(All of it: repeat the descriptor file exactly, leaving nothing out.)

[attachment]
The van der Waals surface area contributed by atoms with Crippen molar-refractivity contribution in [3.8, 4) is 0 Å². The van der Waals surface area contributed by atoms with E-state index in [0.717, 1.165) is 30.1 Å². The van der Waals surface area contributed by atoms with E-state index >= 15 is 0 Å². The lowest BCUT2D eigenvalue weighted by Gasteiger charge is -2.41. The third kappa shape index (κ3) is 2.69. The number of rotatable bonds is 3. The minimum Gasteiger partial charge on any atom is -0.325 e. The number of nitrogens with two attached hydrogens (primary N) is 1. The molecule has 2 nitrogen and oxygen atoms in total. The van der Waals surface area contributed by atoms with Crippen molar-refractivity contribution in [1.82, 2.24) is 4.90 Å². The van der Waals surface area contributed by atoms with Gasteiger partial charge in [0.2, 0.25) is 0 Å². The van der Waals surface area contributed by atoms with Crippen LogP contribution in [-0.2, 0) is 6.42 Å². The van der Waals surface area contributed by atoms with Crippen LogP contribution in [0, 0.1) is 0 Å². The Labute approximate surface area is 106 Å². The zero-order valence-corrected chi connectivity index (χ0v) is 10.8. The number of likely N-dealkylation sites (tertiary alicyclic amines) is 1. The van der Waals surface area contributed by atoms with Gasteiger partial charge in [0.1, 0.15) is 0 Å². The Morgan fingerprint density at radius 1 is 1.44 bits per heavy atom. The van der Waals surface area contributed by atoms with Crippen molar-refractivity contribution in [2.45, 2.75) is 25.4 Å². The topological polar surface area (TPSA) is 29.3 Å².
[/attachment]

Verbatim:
The van der Waals surface area contributed by atoms with Crippen molar-refractivity contribution in [3.8, 4) is 0 Å². The van der Waals surface area contributed by atoms with E-state index in [0.717, 1.165) is 30.1 Å². The van der Waals surface area contributed by atoms with E-state index >= 15 is 0 Å². The lowest BCUT2D eigenvalue weighted by Gasteiger charge is -2.41. The third kappa shape index (κ3) is 2.69. The number of rotatable bonds is 3. The minimum Gasteiger partial charge on any atom is -0.325 e. The number of nitrogens with two attached hydrogens (primary N) is 1. The molecule has 2 nitrogen and oxygen atoms in total. The van der Waals surface area contributed by atoms with Crippen molar-refractivity contribution in [1.82, 2.24) is 4.90 Å². The van der Waals surface area contributed by atoms with Gasteiger partial charge in [0.2, 0.25) is 0 Å². The van der Waals surface area contributed by atoms with Crippen LogP contribution in [-0.2, 0) is 6.42 Å². The van der Waals surface area contributed by atoms with Crippen LogP contribution in [0, 0.1) is 0 Å². The Labute approximate surface area is 106 Å². The zero-order valence-corrected chi connectivity index (χ0v) is 10.8. The number of likely N-dealkylation sites (tertiary alicyclic amines) is 1. The van der Waals surface area contributed by atoms with Gasteiger partial charge in [0.1, 0.15) is 0 Å². The Morgan fingerprint density at radius 1 is 1.44 bits per heavy atom. The van der Waals surface area contributed by atoms with Crippen molar-refractivity contribution in [2.45, 2.75) is 25.4 Å². The topological polar surface area (TPSA) is 29.3 Å².